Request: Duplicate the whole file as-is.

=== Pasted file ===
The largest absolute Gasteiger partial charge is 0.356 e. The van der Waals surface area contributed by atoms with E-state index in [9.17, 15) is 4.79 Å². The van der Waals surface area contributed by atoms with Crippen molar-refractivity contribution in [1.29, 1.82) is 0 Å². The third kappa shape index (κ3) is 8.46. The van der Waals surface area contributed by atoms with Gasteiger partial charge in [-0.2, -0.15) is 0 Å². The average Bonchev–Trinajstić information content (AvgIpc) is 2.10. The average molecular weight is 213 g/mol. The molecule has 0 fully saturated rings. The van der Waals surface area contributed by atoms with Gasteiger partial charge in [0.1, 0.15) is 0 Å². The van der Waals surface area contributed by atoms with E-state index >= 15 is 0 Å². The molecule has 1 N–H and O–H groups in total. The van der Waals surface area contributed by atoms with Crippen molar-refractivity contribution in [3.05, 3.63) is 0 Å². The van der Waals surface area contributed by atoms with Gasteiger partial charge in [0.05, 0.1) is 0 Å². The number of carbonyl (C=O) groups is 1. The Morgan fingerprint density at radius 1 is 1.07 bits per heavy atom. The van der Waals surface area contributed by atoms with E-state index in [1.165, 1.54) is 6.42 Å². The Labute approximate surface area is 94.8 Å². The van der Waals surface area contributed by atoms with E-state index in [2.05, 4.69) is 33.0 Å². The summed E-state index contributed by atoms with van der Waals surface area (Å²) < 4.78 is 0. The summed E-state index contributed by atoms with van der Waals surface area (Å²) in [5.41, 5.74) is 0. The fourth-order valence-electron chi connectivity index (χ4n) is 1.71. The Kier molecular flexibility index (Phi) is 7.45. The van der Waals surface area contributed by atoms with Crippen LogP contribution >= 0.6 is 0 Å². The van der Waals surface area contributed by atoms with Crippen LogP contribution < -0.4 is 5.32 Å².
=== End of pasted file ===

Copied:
The largest absolute Gasteiger partial charge is 0.356 e. The van der Waals surface area contributed by atoms with E-state index in [9.17, 15) is 4.79 Å². The van der Waals surface area contributed by atoms with Crippen molar-refractivity contribution in [1.29, 1.82) is 0 Å². The third kappa shape index (κ3) is 8.46. The van der Waals surface area contributed by atoms with Gasteiger partial charge in [-0.2, -0.15) is 0 Å². The average Bonchev–Trinajstić information content (AvgIpc) is 2.10. The average molecular weight is 213 g/mol. The molecule has 0 fully saturated rings. The van der Waals surface area contributed by atoms with Gasteiger partial charge in [0.1, 0.15) is 0 Å². The van der Waals surface area contributed by atoms with E-state index >= 15 is 0 Å². The molecule has 1 N–H and O–H groups in total. The van der Waals surface area contributed by atoms with Crippen molar-refractivity contribution in [3.05, 3.63) is 0 Å². The van der Waals surface area contributed by atoms with Gasteiger partial charge in [0.05, 0.1) is 0 Å². The number of carbonyl (C=O) groups is 1. The Morgan fingerprint density at radius 1 is 1.07 bits per heavy atom. The van der Waals surface area contributed by atoms with E-state index in [1.165, 1.54) is 6.42 Å². The Labute approximate surface area is 94.8 Å². The van der Waals surface area contributed by atoms with E-state index in [2.05, 4.69) is 33.0 Å². The summed E-state index contributed by atoms with van der Waals surface area (Å²) < 4.78 is 0. The summed E-state index contributed by atoms with van der Waals surface area (Å²) in [5.41, 5.74) is 0. The fourth-order valence-electron chi connectivity index (χ4n) is 1.71. The Kier molecular flexibility index (Phi) is 7.45. The van der Waals surface area contributed by atoms with Crippen LogP contribution >= 0.6 is 0 Å². The van der Waals surface area contributed by atoms with Crippen LogP contribution < -0.4 is 5.32 Å².